Tag: airline

Hackers rule the airline booking systems

the-great-air-robbery-movie-poster-1919-1020417131Insecurity experts working for German security outfit Security Research Labs has found that hackers appear to have the power to upgrade themselves to flying business class.

Writing in their company bog Karsten Noh and Nemanja Nikodijevic said that airline booking systems were designed back in the 1960s and have not been updated—that means that both airlines and the customers who use their services are extremely vulnerable to hackers wishing to gain access.

The main problem is that the Global Distribution System (GDS) used by the airlines is based on a restricted access code, a six-character Passenger Name Record (PNR), which customers are given when they purchase a ticket—it is also printed on all of their luggage.

The restricted part of the code means that the number and types of characters that can be used must fall within a predetermined range—that makes it easier for hackers using computers to run through all the possibilities. Since the customer’s last name is associated with the PNR, hackers can simply type in a common name, such as Smith, and then have the computer run through all the GDS character possibilities until a hit is found, allowing access to that person’s flight record.

This allows the hackers to change information on a flight record, which they  demonstrated by reassigning a reporter to a seat next to a politician on a real flight.

The weakness means that a hacker could tie their frequent flyer number to a host of other flights and giving themselves credit for thousands of miles.

The researchers also reported that they have notified the makers of the three main GDS systems of their findings and expect that some of the holes in the systems will be fixed soon, while others may require a full rewrite, obviously taking a lot longer.

The technology to find a downed aircraft exists

Technology which means that planes cannot just “drop off the radar” like Malaysia Airlines Flight 370, exists, but airlines felt it was too expensive to bother with.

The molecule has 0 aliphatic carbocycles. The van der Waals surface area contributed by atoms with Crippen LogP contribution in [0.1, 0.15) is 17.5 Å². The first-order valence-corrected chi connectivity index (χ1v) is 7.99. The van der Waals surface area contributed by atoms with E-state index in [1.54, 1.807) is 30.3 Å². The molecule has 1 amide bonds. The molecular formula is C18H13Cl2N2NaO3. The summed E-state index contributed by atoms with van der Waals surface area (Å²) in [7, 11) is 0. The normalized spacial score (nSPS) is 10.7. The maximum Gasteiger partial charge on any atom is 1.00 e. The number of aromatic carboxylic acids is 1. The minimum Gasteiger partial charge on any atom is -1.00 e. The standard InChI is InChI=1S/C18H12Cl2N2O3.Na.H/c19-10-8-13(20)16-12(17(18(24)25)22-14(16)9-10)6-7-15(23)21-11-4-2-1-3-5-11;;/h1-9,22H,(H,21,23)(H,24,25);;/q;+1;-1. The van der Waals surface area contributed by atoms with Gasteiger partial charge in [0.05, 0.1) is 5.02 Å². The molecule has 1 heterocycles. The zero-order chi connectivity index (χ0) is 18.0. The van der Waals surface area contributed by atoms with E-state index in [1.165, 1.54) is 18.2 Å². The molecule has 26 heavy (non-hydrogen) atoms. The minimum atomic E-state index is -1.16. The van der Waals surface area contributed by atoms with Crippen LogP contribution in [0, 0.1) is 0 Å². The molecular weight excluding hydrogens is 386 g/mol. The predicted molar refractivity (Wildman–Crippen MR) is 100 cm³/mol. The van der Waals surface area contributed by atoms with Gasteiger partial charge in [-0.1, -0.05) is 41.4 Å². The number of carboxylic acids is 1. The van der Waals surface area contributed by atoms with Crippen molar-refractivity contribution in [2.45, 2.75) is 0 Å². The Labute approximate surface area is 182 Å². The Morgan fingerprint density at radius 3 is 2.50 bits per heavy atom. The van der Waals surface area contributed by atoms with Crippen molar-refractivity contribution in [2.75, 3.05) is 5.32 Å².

Medium reports how technology needed to stream crucial flight data to the ground is already on the market – only airlines balked at the $100,000 price tag.

Commercial airliners do transmit some information: radio transponders identify them when scanned by radar, and many are fitted with an Aircraft Communications Addressing and Reporting System, or ACARS, which periodically relays text-message like snippets of information about the aircraft’s status.

In the case of Flight MH370, the transponders seem to have stopped transmitting, and the airline has reportedly declined to comment about ACARS signals while the incident is being investigated.

Computer scientist Krishna Kavi, now at the University of North Texas, proposed streaming this data to cloud storage, in a system he dubbed the “glass box”.

The only problem is that transmitting data through satellites isn’t cheap, and if such a system were operating continuously, the cost would be prohibitive. Wired claimed it would cost “billions of dollars” to implement flight data streaming across the airline industry.

But most of the data is based on the maker of the existing black box technology L-3 which spun a false premise that all flight data would need to be streamed, all of the time.

Paul Hayes, safety and insurance director with Ascend, an aviation consultancy based said that systems could be designed to be triggered by unusual flight events, and only then start streaming flight data.

Such devices are already on the market, fitted to around 350 planes run by about 40 operators and they transmit data that help airlines plan maintenance, or work out how to minimise fuel consumption.

Richard Hayden, a director of FLYHT, the company that makes the system said that it transmits data via Iridium satellitesand can be programmed to start streaming flight data when a plane deviates from its flight plan, or instruments suggest something is going wrong.

If a plane is blown out of the sky by a bomb, or suffers a sudden catastrophic structural failure at cruising altitude it will not be much help but in those rare cases, conventional black boxes are really the only viable technology.

After the Air France disaster, the International Civil Aviation Organisation did consider installing the technology but the industry has concluded that the likely savings were too small.